Dinkic rightly won widespread acclaim for his courageous and daring solutions to the problems plaguing the Serbian economy and its financial sector. For example, under Dinkic’s stewardship, inflation was slashed from 113% in 2000 to around 12% in 2003, and foreign exchange reserves grew from less than $300 million to more than $3.3 billion. Meanwhile the dinar, historically one of the world’s most volatile currencies, traded more or less unchanged following a December 2000 revaluation, a fact that went a long way towards explaining Dinkic’s popularity. Savings, which stood at just €30 million when Dinkic took up his post as governor in November 2000, increased more than 30-fold during his tenure.
Dinkic’s bravest move, though, was his decision to close down weak and badly managed banks, including the country’s four biggest in January 2002 – Beobanka, Investbanka, Jugobanka and Beogradska Banka. Although the quartet accounted for a whopping 70% of banking assets and employed 40% of the 35,000 people working in the banking sector in Serbia, the banks’ collective debts totalled more than $4 billion and were considered too large to be tolerated.
Although in neighbouring Croatia and Slovenia failed banks were nursed expensively back to health at great expense to the taxpayer, Dinkic opted for the most shocking of shock therapy tactics and simply revoked bank licences – 25 in all. Lock-ins and street protests by sacked bank workers soon followed but Dinkic mollified public opinion by the establishment of the government-owned Nationalna Stedionica Banka, which compensated the account holders of the big four banks and then took over their roles.
A public relations masterstroke, the bank closures did wonders for the country’s international image, clearly conveying the impression that Serbia would take every step necessary to make up for the decade-long period of international economic isolation it suffered during the 1990s and to speed its accession to European Union membership.
Effectively sacked in July 2003 for being too popular, Dinkic made a quick-fire return to prominence in March 2004 when he was named as finance minister, a post he held until November 2006 when he resigned in protest at the lack of progress on EU membership.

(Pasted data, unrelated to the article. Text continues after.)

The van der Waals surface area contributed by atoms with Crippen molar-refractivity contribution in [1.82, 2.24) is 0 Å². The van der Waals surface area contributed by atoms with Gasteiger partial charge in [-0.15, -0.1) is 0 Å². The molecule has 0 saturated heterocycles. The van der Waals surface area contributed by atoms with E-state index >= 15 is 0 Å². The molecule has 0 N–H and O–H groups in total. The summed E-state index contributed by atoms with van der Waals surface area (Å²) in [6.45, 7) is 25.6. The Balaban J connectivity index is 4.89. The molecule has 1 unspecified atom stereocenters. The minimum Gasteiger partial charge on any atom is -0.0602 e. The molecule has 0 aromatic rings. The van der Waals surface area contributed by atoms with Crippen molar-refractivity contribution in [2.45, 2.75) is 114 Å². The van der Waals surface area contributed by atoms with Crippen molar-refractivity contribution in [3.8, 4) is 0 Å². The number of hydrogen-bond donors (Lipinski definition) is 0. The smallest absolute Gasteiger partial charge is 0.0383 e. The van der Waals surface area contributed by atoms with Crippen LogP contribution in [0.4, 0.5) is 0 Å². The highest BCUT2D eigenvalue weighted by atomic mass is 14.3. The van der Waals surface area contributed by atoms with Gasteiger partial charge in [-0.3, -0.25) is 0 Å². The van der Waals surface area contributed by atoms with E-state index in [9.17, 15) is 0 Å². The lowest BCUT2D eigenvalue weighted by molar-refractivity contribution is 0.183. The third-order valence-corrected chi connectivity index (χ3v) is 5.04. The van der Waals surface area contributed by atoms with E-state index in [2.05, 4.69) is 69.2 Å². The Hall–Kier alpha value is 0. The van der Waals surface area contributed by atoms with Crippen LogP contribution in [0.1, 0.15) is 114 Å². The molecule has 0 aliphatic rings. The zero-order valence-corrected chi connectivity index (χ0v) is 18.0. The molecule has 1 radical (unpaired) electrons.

Thanks to the reforms he instituted in public finances, Dinkic succeeded in turning the fiscal position from a large deficit of 4% of GDP in 2003 to a surplus in 2005 and 2006 of 1.5%. Dinkic was able to target healthcare, education and infrastructure development on the back of improved government finances that have gone from being firmly in the red to firmly in the black. At the same time, Dinkic has slashed public debt from 50% to 34%, meaning that Serbia is now one of the least indebted countries in Europe and so largely insulated from the potential fallout from the sub-prime mortgage fiasco in the US and the associated global credit crunch and stock market volatility.
Another important reform that Dinkic introduced while finance minister was the introduction of value-added tax and the cutting of corporation tax to 10% – both of which measures massively increased the government’s tax take and reduced the size of the black economy.
In a highly symbolic gesture, in 2006 Dinkic arranged for Serbia to repay its debts to the IMF and the World Bank ahead of schedule, thus highlighting the fact that Serbia is no longer in need of economic assistance.
“We had to pay back $500 million of domestic debt and so we decided to pay back the IMF and the World Bank as well to show we treat foreign creditors the same as domestic ones,” Dinkic tells Euromoney.